Friday, February 11, 2011
While I was in Germany for Toyfair I had the great fortune to be able to visit a slot club. I had no idea what was waiting for me at this club. The video start with me eating dinner at the cafe in the club. What the heck? A cafe in a slot club, this completely blew my mind! What a wonderful idea... and the food was amazing. Anyplace you can get a cool Weiss Bier and race slots is the place for me!
The club was huge. The have a small store there for members to buy new parts/cars which was full of their preferred scale of cars, 1/24. They race tons of 1/24 Plafit chassis cars. Of course they also race Carrera too, being a club in German you'd expect that. Though what was unexpected was that the club races Carrera cars with the stock tires, something that is quite unusual especially for non-magnetic racing. They use oil they call, "cheater oil" to soften the tires and make them stick, and BOY do they stick! The track was VERY rubbered in and the cars stuck like crazy. I mention this in the video, maybe a bit too much but I was completely stunned. The running gear of the cars was stock with the magnets removed, weight added (which increased the weight of the cars to about 100 grams) and a light weight interior tray was added. The cars were hand-out cars owned by the club and the drivers all used Parma controllers to keep the field a bit more equal.
That night was a DTM series race. They had a tremendous field of 30 racers. The field was, as you might imagine mostly adult males, but there was also something different as I looked around the room... kids... women! They were racing all together. Now I know that sounds really odd for me to say but in all the visits I've done to clubs in the US I can could on one hand the number of times I've seen kids (I mean children under the age of about 14 or so) racing on the track during what is considered a "serious" race. Further, again counting on one hand, I don't ever remember seeing a woman race aside from "Mopar Jenny" who was a part of the team I raced with during the Chicago 24. When I asked if this was normal to have such a diverse field of drivers, I got a smile and "of course"... yeah, of course. Why not. Slots have been around in Germany as a mainstream hobby, really a main stream toy I should say, forever. Carrera have been around since the 60's and are a leading toy company in Germany/Austria. Now I know that those previous statements might be interpreted as maybe a bit odd to note, but I was really excited to see that the club was full of activity and full of future racers and families enjoying the evening together. This is what we need in the US... this is the future and the way forward for slots here!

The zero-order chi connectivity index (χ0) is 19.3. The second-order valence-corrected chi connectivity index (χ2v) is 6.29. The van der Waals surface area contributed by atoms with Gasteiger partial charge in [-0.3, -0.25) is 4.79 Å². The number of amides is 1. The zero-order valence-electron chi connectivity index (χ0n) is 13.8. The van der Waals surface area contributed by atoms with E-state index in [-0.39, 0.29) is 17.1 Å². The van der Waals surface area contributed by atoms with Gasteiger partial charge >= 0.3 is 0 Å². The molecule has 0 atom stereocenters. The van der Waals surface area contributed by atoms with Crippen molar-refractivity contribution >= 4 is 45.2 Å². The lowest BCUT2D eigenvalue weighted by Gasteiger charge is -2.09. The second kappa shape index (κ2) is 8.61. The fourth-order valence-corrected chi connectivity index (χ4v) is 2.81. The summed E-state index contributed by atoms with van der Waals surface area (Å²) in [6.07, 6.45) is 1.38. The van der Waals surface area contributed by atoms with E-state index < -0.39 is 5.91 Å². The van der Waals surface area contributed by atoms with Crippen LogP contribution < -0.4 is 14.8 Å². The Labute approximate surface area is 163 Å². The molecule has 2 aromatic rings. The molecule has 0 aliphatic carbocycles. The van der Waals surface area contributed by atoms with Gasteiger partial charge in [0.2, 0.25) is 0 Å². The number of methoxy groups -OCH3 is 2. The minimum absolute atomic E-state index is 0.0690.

I got to take some laps with a borrowed 1/24 car, Plafit chassis with BRM body on the wood track they have which is about 100' or so lap length. Using a borrowed Slot It SCP1 controller I did a little more than 100 laps and was within about 4/10's of what they consider fast... obviously a very easy car to drive! HA!
One thing that is always exciting to feel is the similarity between how people enjoy slot racing. I've had the good fortune to work for 2 slot companies now and I've been tremendously lucky to be able to visit not only Germany but Spain as well. What I've enjoyed most is not seeing the tracks and seeing some "unobtanium" that we cannot get here in the US, but talking with the slotbrothers (and sisters) and finding out that we all have a common language. It's amazing to see that smile of recognition on someone's face while you're talking about tires or chassis set up (in broken English or in my case very broken German) when they realize that you both love the hobby and you really understand the hobby in the same way. You feel at home and welcome, this is how I felt at Slot Connection.
They're having a 24-hour race in March.... hmmmmm.... how much are tickets to Nuremburg again?
Thanks to Christian who was my host for the evening, without whom the visit would not have been possible.
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